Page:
About art and its muse: better safe than sorry

08 February 2021 | Copyrights, Intellectual property

Suppose you are an artist. After some googling, you find a beautifully staged original photo of an extremely distinctive plant. You decide to base your new painting on it, and display it at an exhibition. At first glance, you might think there is no problem. However, nothing could be further from the truth. There is a major legal pitfall hidden in this situation. Artists are well advised to be aware of this pitfall and to approach it with the necessary care and respect. Let us explain.


Photographs may be protected by copyright, at least if they have an “original form”. Contrary to what these words suggest, this does not mean that the photo must be “new and unique”. Nor does it have to do with the artistic or aesthetic value of the photograph, and even less with its quality. What it does mean is that the photographer has made free creative choices, so that the result bears a personal stamp. Very subjective, in other words.

A concrete example: the Court of Justice has already ruled on this with regard to portrait photos: for these, originality can lie in the staging, lighting, pose of the person portrayed, viewing angle, camera setting, created atmosphere, photo development technique, and software chosen by the photographer.

Moreover, in this case the copyright arises automatically from the moment of creation, and continues to exist until 70 years after the death of the photographer!

Relevance? It’s all about the permission!

So where does the relevance lie? Well, copyright gives the photographer, among other things, the exclusive right to edit, copy and publish the photo. Without the photographer’s permission, others are not allowed to do these things. This also goes for artists.

You can sense that this hassle around permission can become cumbersome. However, a Creative Commons licence can be attached to the photo. In this, the photographer regulates what may happen to the photo without having to ask the photographer’s permission.

There is also a whole series of exceptions to the obligation to ask permission. For example, there is the exception of the private copy: it is permitted to reproduce within the family circle without permission, at least if the reproduction is intended for the family circle. So not for an exhibition.

Another exception is the parody exception. It is very logical that for parodying, permission does not have to be asked. But what is a parody? According to the European Court of Justice, a parody is the imitation of an existing work, with a humorous or mocking angle. And let the latter be subjective…

Luc Tuymans, for example, invoked this parody exception in 2015 in the case about the photograph of Belgian politician Jean-Marie Dedecker (taken by photographer Katrijn Van Giel), albeit unsuccessfully.

A photograph as muse?

Alright. Enough theory. What does this actually mean in practice? It means that when you use someone else’s copyrighted photo for your own work, you have to make sure that this does not result in an adaptation or copy for which permission has to be obtained, and you do not do the latter.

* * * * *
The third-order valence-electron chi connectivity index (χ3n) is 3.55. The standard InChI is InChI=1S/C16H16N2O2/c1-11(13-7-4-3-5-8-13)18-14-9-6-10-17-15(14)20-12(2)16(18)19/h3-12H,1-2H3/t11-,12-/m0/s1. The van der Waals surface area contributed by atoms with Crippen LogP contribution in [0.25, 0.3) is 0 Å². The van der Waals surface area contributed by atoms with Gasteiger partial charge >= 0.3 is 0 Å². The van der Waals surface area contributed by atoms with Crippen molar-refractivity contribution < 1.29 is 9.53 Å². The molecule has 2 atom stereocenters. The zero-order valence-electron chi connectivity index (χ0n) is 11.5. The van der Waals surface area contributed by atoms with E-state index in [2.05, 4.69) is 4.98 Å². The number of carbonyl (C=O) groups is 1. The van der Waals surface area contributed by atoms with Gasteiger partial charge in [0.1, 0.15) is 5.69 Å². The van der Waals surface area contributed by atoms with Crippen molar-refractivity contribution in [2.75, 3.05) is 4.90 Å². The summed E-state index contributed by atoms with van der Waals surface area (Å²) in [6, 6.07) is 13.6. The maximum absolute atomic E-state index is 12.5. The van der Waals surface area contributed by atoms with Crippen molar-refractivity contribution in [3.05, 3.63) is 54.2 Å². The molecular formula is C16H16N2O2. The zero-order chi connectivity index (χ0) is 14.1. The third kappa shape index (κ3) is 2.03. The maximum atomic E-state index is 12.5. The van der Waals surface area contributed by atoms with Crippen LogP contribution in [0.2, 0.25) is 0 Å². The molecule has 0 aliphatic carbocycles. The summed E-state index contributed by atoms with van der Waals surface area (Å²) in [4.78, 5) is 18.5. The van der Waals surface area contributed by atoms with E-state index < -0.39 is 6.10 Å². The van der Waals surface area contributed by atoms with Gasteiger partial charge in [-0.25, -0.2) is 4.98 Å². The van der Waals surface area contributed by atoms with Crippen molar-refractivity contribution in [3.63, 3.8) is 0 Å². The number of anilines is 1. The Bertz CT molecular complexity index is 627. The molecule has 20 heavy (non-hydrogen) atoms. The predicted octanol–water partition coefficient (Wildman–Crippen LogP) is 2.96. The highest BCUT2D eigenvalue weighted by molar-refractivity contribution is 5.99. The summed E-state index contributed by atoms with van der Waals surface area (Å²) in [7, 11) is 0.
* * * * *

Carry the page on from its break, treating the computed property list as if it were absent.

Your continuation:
I hear you thinking. That’s easy to say, but when does my painting result in such an adaptation or copy? That is first and foremost for you to judge. But that opinion is not sanctifying: if it evolves to a conflict with the photographer, and the case goes to court, then it will be the judge who decides.

As for the rule about copies, the artworld often makes the comment that paint is a different medium than photography. This in itself would ensure that a painting can never be a copy of a photograph. From an artistic point of view, this is not an illogical reasoning. Legally, however, this reasoning does not hold up. The method of reproduction is irrelevant. The painting also does not have to be one hundred percent identical to the photograph in order to be a copy. And whether it is copied completely or only partially is also of no importance.

It is clear that legally the difficult and delicate balancing act has been made to protect original creations, and that as a result protecting the freedom to create has been somewhat relegated to the background.


There is no magic formula for determining when a painting, based on a photograph, results in an adaptation or copy requiring consent. That makes it difficult to predict what a court would rule if it came to that.

So when in doubt: better safe than sorry. Make sure you have the required permission beforehand. Moreover, it goes without saying that this shows appreciation for the person whose work you will be basing yours on. If the roles would be reversed, you would probably appreciate this too.

Do you still have questions about your artistic creativity? Contact us at hallo@dejuristen.be.

Written by Sofie Moore, Legal Adviser theJurists, and Kris Seyen, Partner theJurists

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